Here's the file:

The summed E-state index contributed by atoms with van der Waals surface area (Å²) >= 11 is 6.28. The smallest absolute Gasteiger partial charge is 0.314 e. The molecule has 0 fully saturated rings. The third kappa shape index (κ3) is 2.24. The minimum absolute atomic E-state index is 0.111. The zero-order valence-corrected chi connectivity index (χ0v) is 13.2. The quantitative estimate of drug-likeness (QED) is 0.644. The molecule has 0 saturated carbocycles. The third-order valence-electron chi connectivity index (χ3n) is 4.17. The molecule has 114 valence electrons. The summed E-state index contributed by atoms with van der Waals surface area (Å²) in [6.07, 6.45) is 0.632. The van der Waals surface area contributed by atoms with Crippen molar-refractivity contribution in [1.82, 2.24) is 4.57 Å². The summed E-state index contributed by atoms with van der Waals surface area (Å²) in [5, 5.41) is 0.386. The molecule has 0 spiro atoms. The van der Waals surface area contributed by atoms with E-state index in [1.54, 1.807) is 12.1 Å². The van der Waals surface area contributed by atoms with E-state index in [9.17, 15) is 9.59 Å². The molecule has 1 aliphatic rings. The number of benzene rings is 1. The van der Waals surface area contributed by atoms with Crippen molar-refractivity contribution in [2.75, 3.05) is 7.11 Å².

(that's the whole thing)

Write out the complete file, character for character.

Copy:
The summed E-state index contributed by atoms with van der Waals surface area (Å²) >= 11 is 6.28. The smallest absolute Gasteiger partial charge is 0.314 e. The molecule has 0 fully saturated rings. The third kappa shape index (κ3) is 2.24. The minimum absolute atomic E-state index is 0.111. The zero-order valence-corrected chi connectivity index (χ0v) is 13.2. The quantitative estimate of drug-likeness (QED) is 0.644. The molecule has 0 saturated carbocycles. The third-order valence-electron chi connectivity index (χ3n) is 4.17. The molecule has 114 valence electrons. The summed E-state index contributed by atoms with van der Waals surface area (Å²) in [6.07, 6.45) is 0.632. The van der Waals surface area contributed by atoms with Crippen molar-refractivity contribution in [1.82, 2.24) is 4.57 Å². The summed E-state index contributed by atoms with van der Waals surface area (Å²) in [5, 5.41) is 0.386. The molecule has 0 spiro atoms. The van der Waals surface area contributed by atoms with E-state index in [1.54, 1.807) is 12.1 Å². The van der Waals surface area contributed by atoms with E-state index in [9.17, 15) is 9.59 Å². The molecule has 1 aliphatic rings. The number of benzene rings is 1. The van der Waals surface area contributed by atoms with Crippen molar-refractivity contribution in [2.75, 3.05) is 7.11 Å².